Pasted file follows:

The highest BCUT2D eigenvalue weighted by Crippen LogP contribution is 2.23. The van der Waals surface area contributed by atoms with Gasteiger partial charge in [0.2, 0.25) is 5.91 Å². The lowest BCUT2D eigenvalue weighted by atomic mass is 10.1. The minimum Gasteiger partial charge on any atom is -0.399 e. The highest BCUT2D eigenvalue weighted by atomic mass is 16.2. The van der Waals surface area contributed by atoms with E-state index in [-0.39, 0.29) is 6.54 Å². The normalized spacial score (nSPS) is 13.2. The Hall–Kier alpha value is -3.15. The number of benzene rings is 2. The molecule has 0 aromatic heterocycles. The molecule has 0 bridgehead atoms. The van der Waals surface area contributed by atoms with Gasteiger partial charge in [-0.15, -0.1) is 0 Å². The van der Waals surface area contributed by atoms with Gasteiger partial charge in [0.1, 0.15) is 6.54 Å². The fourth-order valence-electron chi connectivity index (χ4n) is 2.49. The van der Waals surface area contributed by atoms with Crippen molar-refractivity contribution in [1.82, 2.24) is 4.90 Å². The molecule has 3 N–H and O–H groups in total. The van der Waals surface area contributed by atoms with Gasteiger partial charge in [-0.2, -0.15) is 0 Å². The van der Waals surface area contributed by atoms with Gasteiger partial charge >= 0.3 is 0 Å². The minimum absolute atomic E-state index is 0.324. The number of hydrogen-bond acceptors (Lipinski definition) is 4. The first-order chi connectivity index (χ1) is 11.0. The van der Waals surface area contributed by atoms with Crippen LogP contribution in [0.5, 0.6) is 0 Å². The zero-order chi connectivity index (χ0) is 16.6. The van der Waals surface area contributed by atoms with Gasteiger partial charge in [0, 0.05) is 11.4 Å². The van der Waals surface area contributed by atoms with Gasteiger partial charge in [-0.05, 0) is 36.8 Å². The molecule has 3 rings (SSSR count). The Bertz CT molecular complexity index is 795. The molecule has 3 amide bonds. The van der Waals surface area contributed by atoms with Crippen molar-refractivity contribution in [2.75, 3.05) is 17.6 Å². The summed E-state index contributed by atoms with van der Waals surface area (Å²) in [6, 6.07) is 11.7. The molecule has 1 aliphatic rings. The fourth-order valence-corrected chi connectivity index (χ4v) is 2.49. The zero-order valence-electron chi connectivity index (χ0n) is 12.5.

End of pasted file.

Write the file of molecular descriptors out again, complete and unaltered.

The highest BCUT2D eigenvalue weighted by Crippen LogP contribution is 2.23. The van der Waals surface area contributed by atoms with Gasteiger partial charge in [0.2, 0.25) is 5.91 Å². The lowest BCUT2D eigenvalue weighted by atomic mass is 10.1. The minimum Gasteiger partial charge on any atom is -0.399 e. The highest BCUT2D eigenvalue weighted by atomic mass is 16.2. The van der Waals surface area contributed by atoms with E-state index in [-0.39, 0.29) is 6.54 Å². The normalized spacial score (nSPS) is 13.2. The Hall–Kier alpha value is -3.15. The number of benzene rings is 2. The molecule has 0 aromatic heterocycles. The molecule has 0 bridgehead atoms. The van der Waals surface area contributed by atoms with Gasteiger partial charge in [-0.15, -0.1) is 0 Å². The van der Waals surface area contributed by atoms with Gasteiger partial charge in [0.1, 0.15) is 6.54 Å². The fourth-order valence-electron chi connectivity index (χ4n) is 2.49. The van der Waals surface area contributed by atoms with Crippen molar-refractivity contribution in [1.82, 2.24) is 4.90 Å². The molecule has 3 N–H and O–H groups in total. The van der Waals surface area contributed by atoms with Gasteiger partial charge in [-0.2, -0.15) is 0 Å². The van der Waals surface area contributed by atoms with Gasteiger partial charge >= 0.3 is 0 Å². The minimum absolute atomic E-state index is 0.324. The number of hydrogen-bond acceptors (Lipinski definition) is 4. The first-order chi connectivity index (χ1) is 11.0. The van der Waals surface area contributed by atoms with Crippen LogP contribution in [0.5, 0.6) is 0 Å². The zero-order chi connectivity index (χ0) is 16.6. The van der Waals surface area contributed by atoms with Gasteiger partial charge in [0, 0.05) is 11.4 Å². The van der Waals surface area contributed by atoms with Gasteiger partial charge in [-0.05, 0) is 36.8 Å². The molecule has 3 rings (SSSR count). The Bertz CT molecular complexity index is 795. The molecule has 3 amide bonds. The van der Waals surface area contributed by atoms with Crippen molar-refractivity contribution in [2.75, 3.05) is 17.6 Å². The summed E-state index contributed by atoms with van der Waals surface area (Å²) in [6, 6.07) is 11.7. The molecule has 1 aliphatic rings. The fourth-order valence-corrected chi connectivity index (χ4v) is 2.49. The zero-order valence-electron chi connectivity index (χ0n) is 12.5.